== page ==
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  • Writer's pictureKriss Marion

WiWiC Summer Camp Webinar Recordings on Birds and Turtles and Snakes, O My!

We've had some incredible experts and citizen scientists on the Summer Camper webinar zooms this year - and every year we've done these, really. Wisconsin has many incredible women conservationists and it's our great pleasure to connect with them on our topical webinars. Even if you were on the zoom, it's worthwhile to re-watch these since they are so jam-packed with information. Scroll back through the blog to watch all three years of Summer Camps! Below in this blog we've got 2023 Summer Camp #1 and #2 recorded for you. In the busy-ness of all the Summer Field Days, we forgot to post these earlier!


You can still catch Summer Camp #3 LIVE this Thursday at noon! The topic is "Bugs and Beetles" and we'll hear from Thelma Heidel-Baker of the USDA's Natural Resources Conservation Service and owner of Bossie Cow Farm, as well as Citizen Scientist Cherrie Nolden of 1dr Acres Farm - our favorite DUNG BEETLE ambassador! Read about her work on these tiny helpers in this AgriView article. RSVP here for the webinar link and bring your buggy questions.


Thelma Heidel-Baker is an entomologist, conservation specialist, and organic grazing farmer. She has extensive science & research experience in sustainable agriculture and conservation practices. Thelma holds graduate degrees (M.S., PhD) in entomology and has on-the-ground experience supporting beneficial insects and establishing wildlife habitat. She currently works as a farm conservation planner for the USDA Natural Resources Conservation Service and brings grazing and wildlife conservation together on Bossie Cow Farm, her family’s grass-based dairy farm near Random Lake, WI.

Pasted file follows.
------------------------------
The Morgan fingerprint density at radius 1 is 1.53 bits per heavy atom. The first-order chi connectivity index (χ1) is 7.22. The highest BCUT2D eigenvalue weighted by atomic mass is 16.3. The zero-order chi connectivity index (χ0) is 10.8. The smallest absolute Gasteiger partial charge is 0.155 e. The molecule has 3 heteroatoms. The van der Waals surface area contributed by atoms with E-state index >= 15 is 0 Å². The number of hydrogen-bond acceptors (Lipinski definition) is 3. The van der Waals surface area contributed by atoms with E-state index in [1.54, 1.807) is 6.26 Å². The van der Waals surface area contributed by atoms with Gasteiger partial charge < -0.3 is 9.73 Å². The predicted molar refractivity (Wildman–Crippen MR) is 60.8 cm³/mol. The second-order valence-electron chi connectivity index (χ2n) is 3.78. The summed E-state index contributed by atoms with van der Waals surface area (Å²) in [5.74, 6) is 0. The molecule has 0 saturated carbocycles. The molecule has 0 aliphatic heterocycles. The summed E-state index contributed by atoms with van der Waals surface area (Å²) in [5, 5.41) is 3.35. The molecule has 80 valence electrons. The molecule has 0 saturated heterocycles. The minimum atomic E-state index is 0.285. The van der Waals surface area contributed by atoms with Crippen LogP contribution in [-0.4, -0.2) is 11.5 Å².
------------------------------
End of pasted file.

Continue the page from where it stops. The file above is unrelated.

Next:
"Insects are fascinating - and vital - and being so small, they need us to speak up on their behalf! Knowing which ones are the beneficial ones is also so important on your farms and gardens, and is important in doing good conservation on your land," says Heidel-Baker.

Cherrie Nolden owns and operates a 130-acre forage-based farm in the Driftless Area, where she has managed organically and benefited greatly from the diverse and abundant dung beetle species that have colonized the land. Cherrie has has formal education in wildlife ecology, veterinary science, agroecology, and animal and dairy science. She integrates this with experimentation and experience for a profitable and regenerative farm.

"Dung beetles are both a keystone species and an indicator species for a resilient systems-level approach to land and animal management; a cascade of benefits derives from their presence and activities, but those benefits are sensitive to management that is conserving of ecosystem functionality," says Nolden.




A plethora of resources were shared in the chat during the Turtle and Snake webinar, and here are some of them:


-Save this link on your phone or facebook page and when you spot a turtle report them so that they can be tracked:


-Dr. Rebecca Christoffel mentioned this academic book: https://www.amazon.com/Amphibians-Reptiles-Wisconsin-Joshua-Kapfer/dp/0299335208/


-Bethany Storm mentioned this children's book: https://www.amazon.com/Salamander-Room-Dragonfly-Books/dp/0679861874


-Other resources our team put in to the live chat can be found here:








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